Changes to the U.S. Immigration System During COVID-19 Pandemic
The term “social distance” is a term we are seeing everywhere now. Most of us have never experienced what we are experiencing now in the world and understandably many are scared, anxious, and nervous. I cannot think of one industry that has not been affected by this. Below is a summary of how our U.S. immigration agencies, systems, and procedures have been impacted. This is a rapidly changing situation so I will continue to monitor it.
As of March 18, 2020, U.S. Citizenship and Immigration Services (USCIS) has put a hold on routine in-person services at least until May 3, 2020, to help slow the spread. These in-person services include fingerprint appointments (biometrics), all types of interviews, Infopass appointments, and oath ceremonies. Any appointments scheduled during that time period have been canceled and will be rescheduled for a later time. However, USCIS staff will continue to perform tasks that do not involve contact with the public. Please see the USCIS announcement here. USCIS is still accepting and processing applications, so if you are eligible for an immigration benefit, you can still apply and USCIS will accept the filing for processing.
All U.S. immigration courts (aka EOIR) have postponed hearings for non-detained cases. This means that if a person has removal proceedings pending against him/her, but they are not in the custody of ICE, those court hearings are being postponed and will be rescheduled for another time. ICE is also dialing back its enforcement operations during this time, suspending some deportation flights, rescheduling in-person check-ins, and temporarily ending social visitation in its detention facilities.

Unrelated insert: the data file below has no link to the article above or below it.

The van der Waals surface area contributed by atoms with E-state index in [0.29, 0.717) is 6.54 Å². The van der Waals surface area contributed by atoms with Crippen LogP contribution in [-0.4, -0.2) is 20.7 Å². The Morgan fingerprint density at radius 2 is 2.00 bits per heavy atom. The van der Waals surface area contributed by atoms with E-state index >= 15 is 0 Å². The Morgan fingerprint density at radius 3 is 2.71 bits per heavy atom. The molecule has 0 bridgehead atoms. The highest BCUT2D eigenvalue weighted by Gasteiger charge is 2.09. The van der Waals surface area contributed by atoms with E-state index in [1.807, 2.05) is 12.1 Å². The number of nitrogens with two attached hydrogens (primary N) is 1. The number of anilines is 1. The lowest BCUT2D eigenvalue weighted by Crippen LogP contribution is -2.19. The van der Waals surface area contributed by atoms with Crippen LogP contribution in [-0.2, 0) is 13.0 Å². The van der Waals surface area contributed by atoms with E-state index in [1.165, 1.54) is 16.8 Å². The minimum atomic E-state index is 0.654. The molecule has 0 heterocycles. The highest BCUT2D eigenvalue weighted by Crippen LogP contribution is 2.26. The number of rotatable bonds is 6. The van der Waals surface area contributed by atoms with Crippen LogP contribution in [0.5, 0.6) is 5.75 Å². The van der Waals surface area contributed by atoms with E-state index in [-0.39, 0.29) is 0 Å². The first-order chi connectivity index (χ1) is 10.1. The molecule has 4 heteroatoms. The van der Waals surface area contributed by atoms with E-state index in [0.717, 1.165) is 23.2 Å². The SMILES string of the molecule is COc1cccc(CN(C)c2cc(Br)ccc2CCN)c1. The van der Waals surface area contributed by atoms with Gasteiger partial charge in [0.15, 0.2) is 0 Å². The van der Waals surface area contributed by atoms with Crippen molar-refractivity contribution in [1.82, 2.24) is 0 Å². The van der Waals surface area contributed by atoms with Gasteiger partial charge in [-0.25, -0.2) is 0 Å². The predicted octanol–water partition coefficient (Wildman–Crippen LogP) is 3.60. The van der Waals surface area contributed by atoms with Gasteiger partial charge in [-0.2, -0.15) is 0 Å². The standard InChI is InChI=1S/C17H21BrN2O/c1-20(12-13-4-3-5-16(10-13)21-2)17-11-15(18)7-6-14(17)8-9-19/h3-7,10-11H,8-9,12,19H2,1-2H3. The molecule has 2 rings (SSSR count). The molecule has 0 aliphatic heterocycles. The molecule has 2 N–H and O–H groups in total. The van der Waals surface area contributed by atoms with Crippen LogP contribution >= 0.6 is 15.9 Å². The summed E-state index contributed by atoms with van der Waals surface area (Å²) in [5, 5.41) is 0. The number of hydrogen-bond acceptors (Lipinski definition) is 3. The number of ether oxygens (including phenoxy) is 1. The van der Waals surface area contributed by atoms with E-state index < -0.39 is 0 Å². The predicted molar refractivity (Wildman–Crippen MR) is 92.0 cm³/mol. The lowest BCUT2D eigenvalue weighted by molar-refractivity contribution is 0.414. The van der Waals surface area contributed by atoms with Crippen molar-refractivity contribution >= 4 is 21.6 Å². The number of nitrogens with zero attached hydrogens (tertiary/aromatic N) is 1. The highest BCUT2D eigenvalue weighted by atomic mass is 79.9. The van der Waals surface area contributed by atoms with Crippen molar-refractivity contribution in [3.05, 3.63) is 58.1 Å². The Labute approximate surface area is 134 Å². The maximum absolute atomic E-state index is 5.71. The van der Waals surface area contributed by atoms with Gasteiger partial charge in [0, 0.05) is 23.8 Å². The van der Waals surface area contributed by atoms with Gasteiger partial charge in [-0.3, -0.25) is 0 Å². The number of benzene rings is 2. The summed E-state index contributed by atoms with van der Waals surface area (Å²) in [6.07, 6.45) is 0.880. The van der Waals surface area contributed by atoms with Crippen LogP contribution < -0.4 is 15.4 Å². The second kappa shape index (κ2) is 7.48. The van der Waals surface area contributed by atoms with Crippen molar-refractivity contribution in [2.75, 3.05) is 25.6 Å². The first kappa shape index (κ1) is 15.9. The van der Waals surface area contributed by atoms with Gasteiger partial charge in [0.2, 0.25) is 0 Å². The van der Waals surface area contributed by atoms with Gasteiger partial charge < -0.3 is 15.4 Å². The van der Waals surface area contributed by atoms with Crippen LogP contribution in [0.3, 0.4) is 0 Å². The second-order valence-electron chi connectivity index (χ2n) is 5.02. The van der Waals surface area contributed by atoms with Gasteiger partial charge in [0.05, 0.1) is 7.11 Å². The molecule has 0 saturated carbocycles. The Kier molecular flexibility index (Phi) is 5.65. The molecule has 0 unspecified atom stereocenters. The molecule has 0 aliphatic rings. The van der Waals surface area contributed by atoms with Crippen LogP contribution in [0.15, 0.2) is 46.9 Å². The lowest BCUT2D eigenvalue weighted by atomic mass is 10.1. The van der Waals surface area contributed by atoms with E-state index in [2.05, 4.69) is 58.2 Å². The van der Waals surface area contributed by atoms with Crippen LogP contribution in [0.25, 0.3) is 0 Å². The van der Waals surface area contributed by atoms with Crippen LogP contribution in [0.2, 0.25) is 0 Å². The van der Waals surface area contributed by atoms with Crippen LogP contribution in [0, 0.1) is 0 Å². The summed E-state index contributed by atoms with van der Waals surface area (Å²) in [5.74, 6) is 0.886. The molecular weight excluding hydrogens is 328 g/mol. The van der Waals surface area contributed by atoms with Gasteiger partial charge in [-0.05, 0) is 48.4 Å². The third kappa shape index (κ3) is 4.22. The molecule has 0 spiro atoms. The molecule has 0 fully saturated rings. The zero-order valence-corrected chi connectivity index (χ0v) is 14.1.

The U.S. Department of State has issued a level 4 do not travel warning and to avoid all international travel. Many U.S. Consulates have suspended all visa interview services. The U.S. and Canada have agreed on suspending “nonessential” travel between the countries. The U.S. is expected to announce on Friday, March 20, restrictions on travel between the countries. The U.S. has also banned most travel from Europe to the U.S. for 30 days. However, these travel restrictions will not apply to U.S. citizens or green card holders, but those individuals may have to undergo additional screening.
Even though the news is filled with less than happy headlines these days, it’s important to find gratitude. Now is a good time to do things you have put off or to spend time with or reconnect with family and friends you haven’t been the best about staying in touch with (while also practicing social distance, of course). Stay safe and healthy. This will pass.